Saturday, March 14, 2009

Review of From Beirut to Jerusalem

I saw this book on my friend Elie's night table when I was visiting her in San Francisco at the end of January, and was inspired to pick it up. I found a copy in the SF airport and got through the first 100 pages on my flight to Vancouver. It took me until last week to get through the remaining 470, not because the book wasn't good, but because I made sure to read it slowly enough to maximize my comprehension.

From Beirut to Jerusalem is Thomas Friedman's "take" on the Israeli-Palestinian conflict. He worked as a reporter in Beirut from 1979-1984 and then moved to Jerusalem, where he worked from 1984-1989. The book is written in two parts corresponding to these times and locations.

As someone who really did not know any of the history (except in broad brushstrokes), this book was a fantastic read. He describes the history, relationships, and personalities of all of the major players in the conflict, and for the first time I found myself understanding more than just the basics of this very complicated issue. It's a very well-written book, and the combination of historical facts peppered by his personal experiences and relationships because of his time living there kept it from being dull or too hard to understand.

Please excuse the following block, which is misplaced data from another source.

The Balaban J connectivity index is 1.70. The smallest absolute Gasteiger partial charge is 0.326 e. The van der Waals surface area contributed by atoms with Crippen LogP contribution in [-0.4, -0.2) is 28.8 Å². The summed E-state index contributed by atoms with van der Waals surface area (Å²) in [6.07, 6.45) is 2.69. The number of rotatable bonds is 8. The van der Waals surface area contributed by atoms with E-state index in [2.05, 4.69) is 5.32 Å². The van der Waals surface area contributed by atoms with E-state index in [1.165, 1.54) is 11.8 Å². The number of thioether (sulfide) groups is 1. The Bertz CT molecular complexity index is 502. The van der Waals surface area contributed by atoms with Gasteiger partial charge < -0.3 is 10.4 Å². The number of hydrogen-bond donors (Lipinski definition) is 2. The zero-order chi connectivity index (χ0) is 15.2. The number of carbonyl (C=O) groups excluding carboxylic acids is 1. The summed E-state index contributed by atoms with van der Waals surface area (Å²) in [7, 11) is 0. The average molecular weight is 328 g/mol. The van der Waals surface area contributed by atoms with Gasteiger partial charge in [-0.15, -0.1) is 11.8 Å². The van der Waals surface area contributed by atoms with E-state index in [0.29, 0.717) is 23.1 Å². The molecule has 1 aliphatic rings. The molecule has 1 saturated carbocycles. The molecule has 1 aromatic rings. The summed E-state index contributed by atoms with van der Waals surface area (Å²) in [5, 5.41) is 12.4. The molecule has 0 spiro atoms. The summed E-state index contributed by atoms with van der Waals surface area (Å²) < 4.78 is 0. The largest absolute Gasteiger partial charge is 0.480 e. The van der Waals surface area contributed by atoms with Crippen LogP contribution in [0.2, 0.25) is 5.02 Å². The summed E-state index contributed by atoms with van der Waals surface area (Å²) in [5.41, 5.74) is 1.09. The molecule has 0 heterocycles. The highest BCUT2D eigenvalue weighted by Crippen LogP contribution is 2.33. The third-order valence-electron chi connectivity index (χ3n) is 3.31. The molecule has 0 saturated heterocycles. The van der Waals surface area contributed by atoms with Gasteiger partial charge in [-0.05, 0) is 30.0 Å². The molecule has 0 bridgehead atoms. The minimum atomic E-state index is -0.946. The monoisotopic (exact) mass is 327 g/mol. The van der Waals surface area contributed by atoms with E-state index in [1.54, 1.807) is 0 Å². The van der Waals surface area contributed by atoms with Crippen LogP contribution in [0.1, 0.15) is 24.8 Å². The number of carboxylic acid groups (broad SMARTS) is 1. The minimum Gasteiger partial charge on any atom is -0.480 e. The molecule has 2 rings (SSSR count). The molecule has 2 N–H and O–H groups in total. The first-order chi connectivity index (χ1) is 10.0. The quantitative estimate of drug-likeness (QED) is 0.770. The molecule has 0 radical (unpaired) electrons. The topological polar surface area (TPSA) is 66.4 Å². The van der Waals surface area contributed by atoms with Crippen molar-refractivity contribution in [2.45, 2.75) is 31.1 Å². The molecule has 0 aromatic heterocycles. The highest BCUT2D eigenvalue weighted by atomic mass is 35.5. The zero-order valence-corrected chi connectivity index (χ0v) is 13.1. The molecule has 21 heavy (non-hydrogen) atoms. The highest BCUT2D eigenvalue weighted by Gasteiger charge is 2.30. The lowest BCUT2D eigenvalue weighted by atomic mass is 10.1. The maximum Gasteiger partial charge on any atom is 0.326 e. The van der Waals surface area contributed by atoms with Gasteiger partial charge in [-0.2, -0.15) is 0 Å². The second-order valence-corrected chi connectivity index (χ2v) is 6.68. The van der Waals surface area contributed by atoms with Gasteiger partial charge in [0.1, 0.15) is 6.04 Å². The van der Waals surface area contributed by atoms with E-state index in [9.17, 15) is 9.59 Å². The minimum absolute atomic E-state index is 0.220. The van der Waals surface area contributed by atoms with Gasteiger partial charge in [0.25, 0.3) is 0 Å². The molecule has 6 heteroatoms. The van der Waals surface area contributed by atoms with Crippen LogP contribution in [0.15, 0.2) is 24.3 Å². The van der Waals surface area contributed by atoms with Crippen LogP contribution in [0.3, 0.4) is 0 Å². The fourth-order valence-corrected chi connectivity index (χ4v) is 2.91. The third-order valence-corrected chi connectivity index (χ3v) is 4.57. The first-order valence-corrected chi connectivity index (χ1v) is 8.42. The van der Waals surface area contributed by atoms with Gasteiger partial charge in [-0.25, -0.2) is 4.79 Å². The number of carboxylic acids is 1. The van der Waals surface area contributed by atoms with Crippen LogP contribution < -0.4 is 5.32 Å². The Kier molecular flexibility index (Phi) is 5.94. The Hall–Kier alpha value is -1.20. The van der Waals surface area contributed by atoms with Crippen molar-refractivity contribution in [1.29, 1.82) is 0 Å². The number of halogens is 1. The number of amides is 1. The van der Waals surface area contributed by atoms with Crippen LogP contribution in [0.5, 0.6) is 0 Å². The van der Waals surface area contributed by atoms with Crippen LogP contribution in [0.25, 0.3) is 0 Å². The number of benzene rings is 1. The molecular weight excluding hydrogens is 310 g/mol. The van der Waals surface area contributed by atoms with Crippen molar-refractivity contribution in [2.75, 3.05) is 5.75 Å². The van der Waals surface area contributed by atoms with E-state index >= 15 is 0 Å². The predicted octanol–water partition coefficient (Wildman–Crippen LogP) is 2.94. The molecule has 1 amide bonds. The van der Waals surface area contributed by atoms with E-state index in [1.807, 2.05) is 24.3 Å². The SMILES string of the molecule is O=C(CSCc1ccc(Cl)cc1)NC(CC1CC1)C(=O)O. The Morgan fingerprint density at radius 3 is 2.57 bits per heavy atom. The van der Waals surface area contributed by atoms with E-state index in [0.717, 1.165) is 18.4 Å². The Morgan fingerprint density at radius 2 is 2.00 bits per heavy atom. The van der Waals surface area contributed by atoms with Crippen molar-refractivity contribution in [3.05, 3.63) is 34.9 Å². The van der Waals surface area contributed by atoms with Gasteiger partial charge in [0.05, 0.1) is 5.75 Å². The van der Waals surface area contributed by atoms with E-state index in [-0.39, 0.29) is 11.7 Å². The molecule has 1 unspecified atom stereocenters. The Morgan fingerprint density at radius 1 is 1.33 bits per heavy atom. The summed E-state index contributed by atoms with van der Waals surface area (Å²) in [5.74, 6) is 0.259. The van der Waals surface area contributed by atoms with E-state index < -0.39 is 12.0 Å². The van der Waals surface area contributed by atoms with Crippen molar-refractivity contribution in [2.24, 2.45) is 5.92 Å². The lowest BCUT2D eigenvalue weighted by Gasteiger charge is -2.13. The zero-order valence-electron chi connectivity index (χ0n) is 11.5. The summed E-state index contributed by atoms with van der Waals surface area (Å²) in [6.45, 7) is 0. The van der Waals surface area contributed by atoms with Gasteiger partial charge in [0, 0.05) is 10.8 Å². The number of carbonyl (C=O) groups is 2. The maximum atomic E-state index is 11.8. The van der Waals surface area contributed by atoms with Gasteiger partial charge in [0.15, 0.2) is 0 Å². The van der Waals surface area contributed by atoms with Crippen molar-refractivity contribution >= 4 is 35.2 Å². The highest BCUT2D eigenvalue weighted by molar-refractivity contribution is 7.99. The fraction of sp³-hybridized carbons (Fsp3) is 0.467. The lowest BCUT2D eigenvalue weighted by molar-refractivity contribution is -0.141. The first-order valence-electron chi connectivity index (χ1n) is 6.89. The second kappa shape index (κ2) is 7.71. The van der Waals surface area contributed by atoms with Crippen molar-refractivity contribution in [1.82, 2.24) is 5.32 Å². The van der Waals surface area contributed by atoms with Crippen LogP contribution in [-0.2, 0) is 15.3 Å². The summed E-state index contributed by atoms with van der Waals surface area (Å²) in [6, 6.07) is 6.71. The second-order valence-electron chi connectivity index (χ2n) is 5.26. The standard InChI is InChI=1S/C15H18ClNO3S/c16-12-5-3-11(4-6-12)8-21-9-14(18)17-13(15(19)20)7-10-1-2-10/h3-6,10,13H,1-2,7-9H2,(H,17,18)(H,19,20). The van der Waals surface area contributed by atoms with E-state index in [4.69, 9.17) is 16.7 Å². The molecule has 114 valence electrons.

For the most part, I don't agree with Thomas Friedman's views, especially on Iraq or the economy -- he always seems like too much of a Hawk to me. But his take on the conflict in the Middle East as he writes it in this book was something I found myself nodding my head to. Not only was he more 'dovish' than 'hawkish', but his sense of compassion really comes through.

There were several passages that resonated for me in this book, but I am going to end the review with the one that I liked the most:

"The Austrian-born philosopher Ludwig Wittgenstein once remarked that if you ask a man how much is 2 plus 2 and he tells you 5, that is a mistake. But if you ask a man how much is 2 plus 2 and he tells you 97, that is no longer a mistake. The man you are talking with is operating with a wholly different logic from your own."


1 comment:

Buzby said...

Great review. What has happened to War and Peace? Are you still on track to finish it?